- Associated Press - Thursday, August 28, 2014

The tail end of the NFL preseason signals something much more festive for tens of millions of fantasy football players around the world: the nearing of draft day.

It’s the main event - why you pore over niche websites, check trusted experts on Twitter and dissect projections on spreadsheets - everything goes toward proving you’re the best at picking which players will have the best performances, delivering you a fantasy title in Week 16 or 17 of the regular season.

So who would you take at No. 1 overall in your draft? Don’t look for a firm answer here, or from any of the major fantasy platforms. But it’s a question that gets to the heart of issues you’ll need to understand and navigate for a better shot at fantasy glory this year.



Millions of people using the top three fantasy platforms have generated three different answers to the question of that top draft pick.

Yahoo says LeSean McCoy of Philadelphia. ESPN says Adrian Peterson of Minnesota. CBS Sports says it’s Jamaal Charles of Kansas City.

Average draft positions compiled through results from thousands of drafts on each site illustrate how widely varied leagues are and how fantasy managers evaluate top talent differently. Some prefer Peterson for his consistency and unquestioned status as the Vikings’ top offensive player. Others like Charles for his combination of rushing and receiving production. And McCoy enthusiasts love the carries and catches he commands in coach Chip Kelly’s offense - 11 percent more touches last year than Charles.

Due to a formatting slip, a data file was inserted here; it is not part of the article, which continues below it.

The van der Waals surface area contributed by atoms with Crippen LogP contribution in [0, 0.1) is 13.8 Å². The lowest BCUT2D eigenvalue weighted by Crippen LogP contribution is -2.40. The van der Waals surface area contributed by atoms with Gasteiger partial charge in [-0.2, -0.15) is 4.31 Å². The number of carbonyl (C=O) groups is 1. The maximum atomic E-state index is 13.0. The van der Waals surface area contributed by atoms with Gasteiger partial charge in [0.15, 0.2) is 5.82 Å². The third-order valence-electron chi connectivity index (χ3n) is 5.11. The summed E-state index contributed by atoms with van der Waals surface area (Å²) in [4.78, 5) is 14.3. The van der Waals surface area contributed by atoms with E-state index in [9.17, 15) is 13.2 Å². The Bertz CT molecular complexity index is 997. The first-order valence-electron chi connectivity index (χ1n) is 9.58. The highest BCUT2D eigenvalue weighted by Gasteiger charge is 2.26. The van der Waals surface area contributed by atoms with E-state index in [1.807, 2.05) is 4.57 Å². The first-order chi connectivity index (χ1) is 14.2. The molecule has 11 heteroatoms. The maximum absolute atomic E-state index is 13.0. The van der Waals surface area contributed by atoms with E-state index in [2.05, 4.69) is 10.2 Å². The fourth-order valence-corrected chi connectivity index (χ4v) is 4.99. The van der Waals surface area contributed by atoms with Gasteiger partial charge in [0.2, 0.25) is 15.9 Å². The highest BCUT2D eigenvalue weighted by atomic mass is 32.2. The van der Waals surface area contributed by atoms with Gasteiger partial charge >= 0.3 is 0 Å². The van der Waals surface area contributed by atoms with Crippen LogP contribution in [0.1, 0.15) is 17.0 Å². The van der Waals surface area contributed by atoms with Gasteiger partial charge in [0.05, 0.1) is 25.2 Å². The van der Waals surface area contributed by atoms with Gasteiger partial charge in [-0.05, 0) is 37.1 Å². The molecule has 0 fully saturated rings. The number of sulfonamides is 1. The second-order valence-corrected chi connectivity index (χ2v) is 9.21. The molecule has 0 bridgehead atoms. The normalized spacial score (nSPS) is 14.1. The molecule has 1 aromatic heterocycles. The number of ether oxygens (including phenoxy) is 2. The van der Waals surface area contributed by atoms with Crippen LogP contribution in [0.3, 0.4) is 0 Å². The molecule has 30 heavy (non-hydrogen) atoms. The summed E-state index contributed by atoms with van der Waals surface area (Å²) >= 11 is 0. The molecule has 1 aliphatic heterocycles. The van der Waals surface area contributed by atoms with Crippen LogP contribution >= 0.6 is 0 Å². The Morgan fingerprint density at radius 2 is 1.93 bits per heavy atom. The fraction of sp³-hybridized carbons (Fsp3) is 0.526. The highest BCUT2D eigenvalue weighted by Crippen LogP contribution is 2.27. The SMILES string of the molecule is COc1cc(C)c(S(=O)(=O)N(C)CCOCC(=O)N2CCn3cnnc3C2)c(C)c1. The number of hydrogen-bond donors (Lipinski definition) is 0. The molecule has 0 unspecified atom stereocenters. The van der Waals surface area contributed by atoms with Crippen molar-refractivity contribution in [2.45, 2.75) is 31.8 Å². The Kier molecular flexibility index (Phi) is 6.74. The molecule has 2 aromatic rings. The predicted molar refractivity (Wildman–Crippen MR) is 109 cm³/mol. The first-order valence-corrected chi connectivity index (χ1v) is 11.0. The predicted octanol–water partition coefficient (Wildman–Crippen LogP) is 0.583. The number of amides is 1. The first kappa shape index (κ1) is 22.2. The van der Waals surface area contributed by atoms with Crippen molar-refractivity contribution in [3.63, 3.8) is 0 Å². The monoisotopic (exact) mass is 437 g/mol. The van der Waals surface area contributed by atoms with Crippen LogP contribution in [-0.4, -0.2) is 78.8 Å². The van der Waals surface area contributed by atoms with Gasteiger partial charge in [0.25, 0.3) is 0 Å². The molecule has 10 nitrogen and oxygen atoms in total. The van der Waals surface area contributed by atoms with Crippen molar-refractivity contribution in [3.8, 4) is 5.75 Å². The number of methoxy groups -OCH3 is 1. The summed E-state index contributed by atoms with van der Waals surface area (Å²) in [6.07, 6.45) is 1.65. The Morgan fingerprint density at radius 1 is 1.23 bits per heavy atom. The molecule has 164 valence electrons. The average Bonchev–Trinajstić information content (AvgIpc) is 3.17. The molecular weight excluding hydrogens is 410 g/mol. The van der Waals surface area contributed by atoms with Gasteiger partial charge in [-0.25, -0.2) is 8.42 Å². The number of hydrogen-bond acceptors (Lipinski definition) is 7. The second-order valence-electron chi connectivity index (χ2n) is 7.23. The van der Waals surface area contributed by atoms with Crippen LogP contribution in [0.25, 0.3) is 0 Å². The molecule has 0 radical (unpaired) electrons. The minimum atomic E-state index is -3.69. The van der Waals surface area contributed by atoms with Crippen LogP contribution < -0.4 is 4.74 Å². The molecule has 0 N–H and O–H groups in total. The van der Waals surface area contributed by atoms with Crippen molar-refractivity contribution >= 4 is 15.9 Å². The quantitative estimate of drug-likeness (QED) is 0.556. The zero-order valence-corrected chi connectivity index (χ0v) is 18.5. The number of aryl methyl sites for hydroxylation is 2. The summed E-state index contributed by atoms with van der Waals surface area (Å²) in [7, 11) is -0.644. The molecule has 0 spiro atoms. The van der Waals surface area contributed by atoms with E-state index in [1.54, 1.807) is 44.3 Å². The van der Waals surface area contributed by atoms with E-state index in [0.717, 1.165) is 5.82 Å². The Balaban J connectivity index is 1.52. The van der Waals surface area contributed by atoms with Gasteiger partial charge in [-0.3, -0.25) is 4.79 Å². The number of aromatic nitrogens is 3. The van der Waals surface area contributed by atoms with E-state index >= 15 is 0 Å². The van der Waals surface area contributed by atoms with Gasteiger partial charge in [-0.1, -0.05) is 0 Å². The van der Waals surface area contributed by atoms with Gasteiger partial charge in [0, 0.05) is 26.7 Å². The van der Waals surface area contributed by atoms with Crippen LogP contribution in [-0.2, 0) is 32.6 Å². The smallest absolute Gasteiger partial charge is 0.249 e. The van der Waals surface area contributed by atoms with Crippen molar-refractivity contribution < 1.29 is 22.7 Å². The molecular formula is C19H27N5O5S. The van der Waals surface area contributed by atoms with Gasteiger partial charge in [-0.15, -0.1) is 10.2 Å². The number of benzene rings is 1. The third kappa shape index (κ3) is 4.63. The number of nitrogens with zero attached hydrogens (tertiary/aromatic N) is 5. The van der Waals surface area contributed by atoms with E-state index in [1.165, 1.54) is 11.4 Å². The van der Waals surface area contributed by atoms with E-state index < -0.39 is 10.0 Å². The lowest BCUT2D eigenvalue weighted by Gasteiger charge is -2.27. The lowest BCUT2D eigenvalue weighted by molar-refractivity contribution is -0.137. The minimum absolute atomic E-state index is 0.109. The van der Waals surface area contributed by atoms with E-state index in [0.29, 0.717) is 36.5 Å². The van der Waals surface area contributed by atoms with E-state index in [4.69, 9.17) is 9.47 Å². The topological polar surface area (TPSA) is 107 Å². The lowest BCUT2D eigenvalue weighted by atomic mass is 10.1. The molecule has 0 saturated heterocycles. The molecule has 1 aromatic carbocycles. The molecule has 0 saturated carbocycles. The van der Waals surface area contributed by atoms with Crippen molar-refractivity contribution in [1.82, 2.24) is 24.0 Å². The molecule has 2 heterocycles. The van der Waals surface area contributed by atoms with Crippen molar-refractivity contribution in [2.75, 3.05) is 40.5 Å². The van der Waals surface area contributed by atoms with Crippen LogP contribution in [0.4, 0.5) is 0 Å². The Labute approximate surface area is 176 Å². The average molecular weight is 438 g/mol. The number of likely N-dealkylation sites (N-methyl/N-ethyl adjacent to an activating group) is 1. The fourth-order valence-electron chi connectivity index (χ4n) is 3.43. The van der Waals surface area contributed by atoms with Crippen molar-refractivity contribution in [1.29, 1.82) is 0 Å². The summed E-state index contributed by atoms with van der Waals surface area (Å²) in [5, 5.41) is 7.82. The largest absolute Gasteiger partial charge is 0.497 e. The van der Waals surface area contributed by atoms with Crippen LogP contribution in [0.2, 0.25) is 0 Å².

Paul Charchian, president of the Fantasy Sports Trade Association, said many fantasy players are even getting away from the idea they need to draft a running back in their first round in part because running backs often get hurt.

“It’s dramatic how much it’s changed now,” Charchian said. “It has been a slow response to the dangers of the reality of the running back position.”



Another reason to find distinctions: your scoring and roster settings demand it, regardless of your opinions on individual players.

Most leagues now use custom scoring, deviating from the decades-old standard scoring that awards points mostly based on yards and touchdowns. That’s partly thanks to advanced stats and nearly instant automatic scoring (yes, league commissioners used to score phone-in lineups by hand on Mondays with newspaper box scores).

Charchian says the customizing trend is only getting stronger and compares the shift with video games. The more you play, the more comfortable you become with complexity.

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